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The Problem with Animals and Pets in Novels...

By Lexi Revellian @LexiRevellian
The problem with animals and pets in novels...
I've just finished reading Hollowland by Amanda Hocking. I felt I owed it to such a successful indie, a self-made millionaire by the age of twenty-eight, to check out a novel of hers. And this one is free.

Though I'm not the target reader, I rather enjoyed it, as the heroine is level-headed and ruthless on occasion and the story though episodic moves along briskly. It's the first zombie novel I've ever read. It ended when I wasn't expecting, but a) it's the first in a series and b) I was misled by the percentage read indicator - the Kindle edition included another book's extract at the end.

My major criticism was the lioness that the heroine, Remy, acquires along the way. She sees the animal trapped in a truck, releases her and calls her Ripley. Ripley turns out to be friendly towards humans, but eats zombies. And I took Ripley altogether too seriously. I worried a lot about her.

She has a chain attached to a collar round her neck. It bothered me that she has to drag this around for most of the book. It must have got in her way when tackling zombies. I fretted when she went for a swim - wouldn't the chain drag her under? One of the first things Remy does for the lioness is give her a drink. It's the only drink Ripley gets in the book, poor thing. She fends for herself whenever Remy's little group are away doing something, then magically reappears and jumps in their truck when they are off somewhere new. She's very convenient, no trouble at all.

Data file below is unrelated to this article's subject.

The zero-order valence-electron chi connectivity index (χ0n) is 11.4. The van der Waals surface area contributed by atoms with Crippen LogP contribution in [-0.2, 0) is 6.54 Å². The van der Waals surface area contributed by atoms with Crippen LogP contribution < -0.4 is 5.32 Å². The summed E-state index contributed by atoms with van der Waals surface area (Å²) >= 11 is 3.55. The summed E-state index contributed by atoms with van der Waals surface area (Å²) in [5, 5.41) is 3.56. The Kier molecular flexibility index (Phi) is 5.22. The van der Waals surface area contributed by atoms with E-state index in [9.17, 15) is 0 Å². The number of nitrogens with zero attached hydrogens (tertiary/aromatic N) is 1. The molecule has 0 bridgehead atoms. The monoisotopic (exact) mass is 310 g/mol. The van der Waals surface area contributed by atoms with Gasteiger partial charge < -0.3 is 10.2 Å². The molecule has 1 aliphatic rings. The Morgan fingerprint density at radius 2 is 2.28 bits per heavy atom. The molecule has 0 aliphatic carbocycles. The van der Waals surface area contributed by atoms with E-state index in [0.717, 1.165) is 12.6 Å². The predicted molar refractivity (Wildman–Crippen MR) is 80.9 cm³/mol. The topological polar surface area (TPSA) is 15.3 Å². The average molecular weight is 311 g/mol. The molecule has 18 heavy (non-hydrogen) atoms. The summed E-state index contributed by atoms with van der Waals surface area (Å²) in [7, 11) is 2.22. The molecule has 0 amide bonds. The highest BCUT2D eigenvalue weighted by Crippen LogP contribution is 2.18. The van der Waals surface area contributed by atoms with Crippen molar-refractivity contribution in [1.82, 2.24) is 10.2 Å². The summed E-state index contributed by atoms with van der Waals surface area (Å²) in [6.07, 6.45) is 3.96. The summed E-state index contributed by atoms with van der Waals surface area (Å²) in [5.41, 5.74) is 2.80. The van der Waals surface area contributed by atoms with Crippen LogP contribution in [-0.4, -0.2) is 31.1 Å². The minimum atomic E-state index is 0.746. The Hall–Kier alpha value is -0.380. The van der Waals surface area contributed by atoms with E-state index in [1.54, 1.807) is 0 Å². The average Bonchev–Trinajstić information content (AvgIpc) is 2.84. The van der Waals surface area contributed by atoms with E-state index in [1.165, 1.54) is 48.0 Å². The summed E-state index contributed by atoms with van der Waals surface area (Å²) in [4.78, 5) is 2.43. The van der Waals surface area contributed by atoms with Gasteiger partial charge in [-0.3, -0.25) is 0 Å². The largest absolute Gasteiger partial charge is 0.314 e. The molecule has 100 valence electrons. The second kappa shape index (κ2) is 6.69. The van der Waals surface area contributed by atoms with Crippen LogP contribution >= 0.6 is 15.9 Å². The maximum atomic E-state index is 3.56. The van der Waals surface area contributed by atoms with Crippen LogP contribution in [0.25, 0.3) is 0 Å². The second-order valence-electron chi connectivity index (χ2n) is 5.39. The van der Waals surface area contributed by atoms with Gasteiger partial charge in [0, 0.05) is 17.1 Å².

Had I included a pet lion in a novel, I'd have reread Born Free and tried to make it as realistic as possible, because ideally an animal in a novel should be as convincing as the human characters. Just like a real pet, it is not to be undertaken lightly. For starters, you have to account for the darned thing the whole time. If you forget, your reader may fret. Instead of being gripped by your plot, she will be concerned the dog hasn't been taken for a walk in days, the parrot must be lonely, or what is that dragon living on?

Perhaps I'm too literal minded. Amanda's fans all think Ripley's cool, just the way she's written.

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